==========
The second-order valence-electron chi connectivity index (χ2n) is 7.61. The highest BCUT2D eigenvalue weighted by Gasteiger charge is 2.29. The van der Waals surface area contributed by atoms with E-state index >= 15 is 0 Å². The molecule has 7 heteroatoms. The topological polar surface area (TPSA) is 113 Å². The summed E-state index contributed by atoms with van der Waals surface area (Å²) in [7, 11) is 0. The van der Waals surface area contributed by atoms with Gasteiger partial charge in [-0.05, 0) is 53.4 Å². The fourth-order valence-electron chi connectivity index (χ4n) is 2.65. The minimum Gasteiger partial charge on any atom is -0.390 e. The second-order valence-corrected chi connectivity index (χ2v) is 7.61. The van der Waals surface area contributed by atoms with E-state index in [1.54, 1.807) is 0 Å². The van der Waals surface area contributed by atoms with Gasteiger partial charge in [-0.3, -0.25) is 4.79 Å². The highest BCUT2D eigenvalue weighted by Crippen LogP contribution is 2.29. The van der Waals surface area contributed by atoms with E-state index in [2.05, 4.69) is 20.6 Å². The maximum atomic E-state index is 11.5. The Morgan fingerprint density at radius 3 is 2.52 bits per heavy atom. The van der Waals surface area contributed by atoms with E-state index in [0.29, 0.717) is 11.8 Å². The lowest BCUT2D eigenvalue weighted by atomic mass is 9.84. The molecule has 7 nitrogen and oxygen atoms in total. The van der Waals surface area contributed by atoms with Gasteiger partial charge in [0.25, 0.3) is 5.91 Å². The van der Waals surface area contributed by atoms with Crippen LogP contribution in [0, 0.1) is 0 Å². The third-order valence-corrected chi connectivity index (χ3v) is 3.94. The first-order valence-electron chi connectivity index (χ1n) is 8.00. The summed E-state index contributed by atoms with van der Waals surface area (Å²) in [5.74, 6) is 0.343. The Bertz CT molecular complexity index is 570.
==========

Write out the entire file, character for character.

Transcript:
The second-order valence-electron chi connectivity index (χ2n) is 7.61. The highest BCUT2D eigenvalue weighted by Gasteiger charge is 2.29. The van der Waals surface area contributed by atoms with E-state index >= 15 is 0 Å². The molecule has 7 heteroatoms. The topological polar surface area (TPSA) is 113 Å². The summed E-state index contributed by atoms with van der Waals surface area (Å²) in [7, 11) is 0. The van der Waals surface area contributed by atoms with Gasteiger partial charge in [-0.05, 0) is 53.4 Å². The fourth-order valence-electron chi connectivity index (χ4n) is 2.65. The minimum Gasteiger partial charge on any atom is -0.390 e. The second-order valence-corrected chi connectivity index (χ2v) is 7.61. The van der Waals surface area contributed by atoms with E-state index in [1.54, 1.807) is 0 Å². The van der Waals surface area contributed by atoms with Gasteiger partial charge in [-0.3, -0.25) is 4.79 Å². The highest BCUT2D eigenvalue weighted by Crippen LogP contribution is 2.29. The van der Waals surface area contributed by atoms with E-state index in [2.05, 4.69) is 20.6 Å². The maximum atomic E-state index is 11.5. The Morgan fingerprint density at radius 3 is 2.52 bits per heavy atom. The van der Waals surface area contributed by atoms with E-state index in [0.29, 0.717) is 11.8 Å². The lowest BCUT2D eigenvalue weighted by atomic mass is 9.84. The molecule has 7 nitrogen and oxygen atoms in total. The van der Waals surface area contributed by atoms with Gasteiger partial charge in [0.25, 0.3) is 5.91 Å². The van der Waals surface area contributed by atoms with Crippen LogP contribution in [0, 0.1) is 0 Å². The third-order valence-corrected chi connectivity index (χ3v) is 3.94. The first-order valence-electron chi connectivity index (χ1n) is 8.00. The summed E-state index contributed by atoms with van der Waals surface area (Å²) in [5.74, 6) is 0.343. The Bertz CT molecular complexity index is 570.